What is productivity?
It’s a fascinating question with the announcement last week that Perpetual Guardian has introduced a 4 day work week for a six-week trial. This stems from many studies conducted all over the world in recent years that show that working fewer hours can actually improve productivity! To many, this sounds crazy – how can it be possible to get more done (productivity is defined as ‘a measure of the efficiency of a person, machine, factory, system, etc., in converting inputs into useful outputs) in a lesser amount of time?
Well of course, a key premise is that busyness is not productivity. It is absolutely possible to be busy and achieve very little of value – in fact, many people we talk to see this as their frustrating norm for much of their working day. And in case you’re thinking that we Kiwis are slack, fear not! Whilst we rate pretty poorly in global productivity measures (our previous government even established The Productivity Commission to address it), this is not unique to NZ. It’s a huge problem globally and is one that organisations and economies all around the world are trying to tackle.
Which leads us nicely onto the next issue. To be truly productive (or maybe even effective) is to not just get lots done, but to get more of the stuff that matters done. Many people mistake action for outcomes – being “so busy” but actually not achieving the things that will make the biggest difference in their work and life. In today’s world, there’s generally no shortage of tasks to do (not many people I know sit around twiddling their thumbs trying to fill in their days), but often our To Do list is filled with things that add little to our lives.
In fact (and here’s what might sound like a weird concept!), being more productive might mean getting less done! Minimising time on the unimportant things, being really clear about the things that add real value and then prioritising those activities is really what it’s about. The theory sounds logical and simple – executing it consistently is one of the greatest challenges we face in the high-pressure, fast-paced world we’ve created.
That takes us to the third part of the puzzle. To be able to prioritise those high-value activities, we first need to identify what’s really important to us – what makes us truly happy! That’s not as easy as it might sound, as many people get so caught up in the whirlwind of life, even finding the time to stop and consider that question is a challenge. Or if they do, the might quickly realise they’re so far from being able to spend time on the things that make them happy, they quickly forget they ever thought about it so they don’t have to feel disillusioned about their life for too long! Or even worse, some even struggle to identify what actually makes them happy – they’ve spent so long ‘getting on with life’, they’ve completely disconnected with what brings them joy.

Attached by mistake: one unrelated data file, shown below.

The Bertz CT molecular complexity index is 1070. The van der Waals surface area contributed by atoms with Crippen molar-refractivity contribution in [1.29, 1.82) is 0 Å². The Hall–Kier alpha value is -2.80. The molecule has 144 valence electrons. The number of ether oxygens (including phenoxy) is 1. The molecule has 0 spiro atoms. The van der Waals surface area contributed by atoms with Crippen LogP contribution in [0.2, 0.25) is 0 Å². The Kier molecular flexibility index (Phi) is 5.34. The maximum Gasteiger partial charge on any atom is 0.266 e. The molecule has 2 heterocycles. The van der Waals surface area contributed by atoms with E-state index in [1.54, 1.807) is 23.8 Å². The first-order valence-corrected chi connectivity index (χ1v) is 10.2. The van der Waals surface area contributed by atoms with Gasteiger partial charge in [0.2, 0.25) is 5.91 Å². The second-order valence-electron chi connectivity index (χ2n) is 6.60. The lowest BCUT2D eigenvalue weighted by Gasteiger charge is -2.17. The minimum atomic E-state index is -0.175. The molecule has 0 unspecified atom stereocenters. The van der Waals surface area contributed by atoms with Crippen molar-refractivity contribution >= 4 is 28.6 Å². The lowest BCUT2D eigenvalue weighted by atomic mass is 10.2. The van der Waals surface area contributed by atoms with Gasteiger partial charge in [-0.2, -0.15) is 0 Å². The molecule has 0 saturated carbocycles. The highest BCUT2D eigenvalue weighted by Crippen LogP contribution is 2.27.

So what does this have to do with the 4 day week?
The theory is that if employees have more time to spend with their loved ones and doing the things that matter to them, they’ll be much more energised, focused and engaged when they are working. So while they spend less time working, all those positive feelings (not to mention being pretty grateful to their company, thus generating more loyalty and greater buy-in) means they achieve more when they’re there. Again, various studies have demonstrated clear links between fewer working hours, increased productivity and higher levels of happiness. Scandinavian countries are regularly right up there in terms of happiness of their people and they typically have shorter working hours and higher than average productivity than many countries. This is a key premise behind the success of programmes like ‘The 5 Choices to Extraordinary Productivity‘ and ‘The 7 Habits of Highly Effective People‘.
So what can we take from all of this? Should we all cut back the hours we work, spend more time doing the things that make us happy (or even figuring that out first!), so that we attack our reduced work hours with more energy, focus and passion?
Or could it make it even harder for some to kick into gear after a 3 day weekend (Mondayitis becomes Tuesdayitis), so that before you know it, half the week has gone and you’re easing into the next weekend? So productivity drops and we’re further behind the 8-ball!
I don’t think there’s a one-size-fits-all approach. Some would use their extra time wisely and increase their personal productivity, whilst others could easily go the other way. For me, I’ll definitely be watching the Perpetual Guardian trial with great interest. Until then, we’d all better get back to work!